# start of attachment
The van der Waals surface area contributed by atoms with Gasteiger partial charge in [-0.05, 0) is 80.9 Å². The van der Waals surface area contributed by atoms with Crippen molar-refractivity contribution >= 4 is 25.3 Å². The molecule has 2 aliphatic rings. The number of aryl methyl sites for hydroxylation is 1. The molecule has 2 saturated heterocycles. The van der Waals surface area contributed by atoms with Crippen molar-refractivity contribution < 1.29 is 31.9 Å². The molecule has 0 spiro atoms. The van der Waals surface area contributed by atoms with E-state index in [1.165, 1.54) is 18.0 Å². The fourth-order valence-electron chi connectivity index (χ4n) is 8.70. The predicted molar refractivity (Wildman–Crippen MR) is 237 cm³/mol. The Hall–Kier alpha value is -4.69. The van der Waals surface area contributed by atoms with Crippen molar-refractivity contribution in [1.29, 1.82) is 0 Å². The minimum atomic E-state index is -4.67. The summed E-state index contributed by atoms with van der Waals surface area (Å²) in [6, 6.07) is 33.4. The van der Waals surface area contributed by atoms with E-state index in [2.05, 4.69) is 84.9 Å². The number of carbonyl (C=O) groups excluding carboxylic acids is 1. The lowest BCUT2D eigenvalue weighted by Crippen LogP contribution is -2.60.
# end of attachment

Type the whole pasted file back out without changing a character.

The van der Waals surface area contributed by atoms with Gasteiger partial charge in [-0.05, 0) is 80.9 Å². The van der Waals surface area contributed by atoms with Crippen molar-refractivity contribution >= 4 is 25.3 Å². The molecule has 2 aliphatic rings. The number of aryl methyl sites for hydroxylation is 1. The molecule has 2 saturated heterocycles. The van der Waals surface area contributed by atoms with Crippen molar-refractivity contribution < 1.29 is 31.9 Å². The molecule has 0 spiro atoms. The van der Waals surface area contributed by atoms with E-state index in [1.165, 1.54) is 18.0 Å². The fourth-order valence-electron chi connectivity index (χ4n) is 8.70. The predicted molar refractivity (Wildman–Crippen MR) is 237 cm³/mol. The Hall–Kier alpha value is -4.69. The van der Waals surface area contributed by atoms with Crippen molar-refractivity contribution in [1.29, 1.82) is 0 Å². The minimum atomic E-state index is -4.67. The summed E-state index contributed by atoms with van der Waals surface area (Å²) in [6, 6.07) is 33.4. The van der Waals surface area contributed by atoms with E-state index in [2.05, 4.69) is 84.9 Å². The number of carbonyl (C=O) groups excluding carboxylic acids is 1. The lowest BCUT2D eigenvalue weighted by Crippen LogP contribution is -2.60.